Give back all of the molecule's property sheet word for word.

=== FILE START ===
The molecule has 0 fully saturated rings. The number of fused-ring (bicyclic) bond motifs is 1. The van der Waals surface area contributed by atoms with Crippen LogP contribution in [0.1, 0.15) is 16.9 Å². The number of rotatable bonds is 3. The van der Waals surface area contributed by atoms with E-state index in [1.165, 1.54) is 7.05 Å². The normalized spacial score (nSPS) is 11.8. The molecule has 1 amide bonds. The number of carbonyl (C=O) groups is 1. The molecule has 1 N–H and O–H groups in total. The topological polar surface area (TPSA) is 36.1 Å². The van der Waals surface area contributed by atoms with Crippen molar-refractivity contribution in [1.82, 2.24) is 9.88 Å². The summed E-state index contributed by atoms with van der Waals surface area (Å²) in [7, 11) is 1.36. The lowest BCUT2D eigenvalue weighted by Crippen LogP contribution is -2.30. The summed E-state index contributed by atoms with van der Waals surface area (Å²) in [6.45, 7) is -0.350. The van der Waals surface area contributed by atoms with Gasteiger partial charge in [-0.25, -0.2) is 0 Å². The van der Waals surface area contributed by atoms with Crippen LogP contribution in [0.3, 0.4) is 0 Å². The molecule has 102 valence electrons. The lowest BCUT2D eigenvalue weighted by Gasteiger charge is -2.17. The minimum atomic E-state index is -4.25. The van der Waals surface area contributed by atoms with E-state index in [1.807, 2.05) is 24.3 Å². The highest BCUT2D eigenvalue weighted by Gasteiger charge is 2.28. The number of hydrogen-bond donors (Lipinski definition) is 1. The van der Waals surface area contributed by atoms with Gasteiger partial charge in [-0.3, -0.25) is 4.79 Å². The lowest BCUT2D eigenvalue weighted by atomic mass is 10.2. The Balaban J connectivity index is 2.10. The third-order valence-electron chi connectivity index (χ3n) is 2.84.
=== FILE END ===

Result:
The molecule has 0 fully saturated rings. The number of fused-ring (bicyclic) bond motifs is 1. The van der Waals surface area contributed by atoms with Crippen LogP contribution in [0.1, 0.15) is 16.9 Å². The number of rotatable bonds is 3. The van der Waals surface area contributed by atoms with E-state index in [1.165, 1.54) is 7.05 Å². The normalized spacial score (nSPS) is 11.8. The molecule has 1 amide bonds. The number of carbonyl (C=O) groups is 1. The molecule has 1 N–H and O–H groups in total. The topological polar surface area (TPSA) is 36.1 Å². The van der Waals surface area contributed by atoms with Crippen molar-refractivity contribution in [1.82, 2.24) is 9.88 Å². The summed E-state index contributed by atoms with van der Waals surface area (Å²) in [7, 11) is 1.36. The lowest BCUT2D eigenvalue weighted by Crippen LogP contribution is -2.30. The summed E-state index contributed by atoms with van der Waals surface area (Å²) in [6.45, 7) is -0.350. The van der Waals surface area contributed by atoms with Gasteiger partial charge in [-0.25, -0.2) is 0 Å². The van der Waals surface area contributed by atoms with Crippen LogP contribution in [0.3, 0.4) is 0 Å². The molecule has 102 valence electrons. The lowest BCUT2D eigenvalue weighted by Gasteiger charge is -2.17. The minimum atomic E-state index is -4.25. The van der Waals surface area contributed by atoms with E-state index in [1.807, 2.05) is 24.3 Å². The highest BCUT2D eigenvalue weighted by Gasteiger charge is 2.28. The number of hydrogen-bond donors (Lipinski definition) is 1. The van der Waals surface area contributed by atoms with Gasteiger partial charge in [-0.3, -0.25) is 4.79 Å². The lowest BCUT2D eigenvalue weighted by atomic mass is 10.2. The Balaban J connectivity index is 2.10. The third-order valence-electron chi connectivity index (χ3n) is 2.84.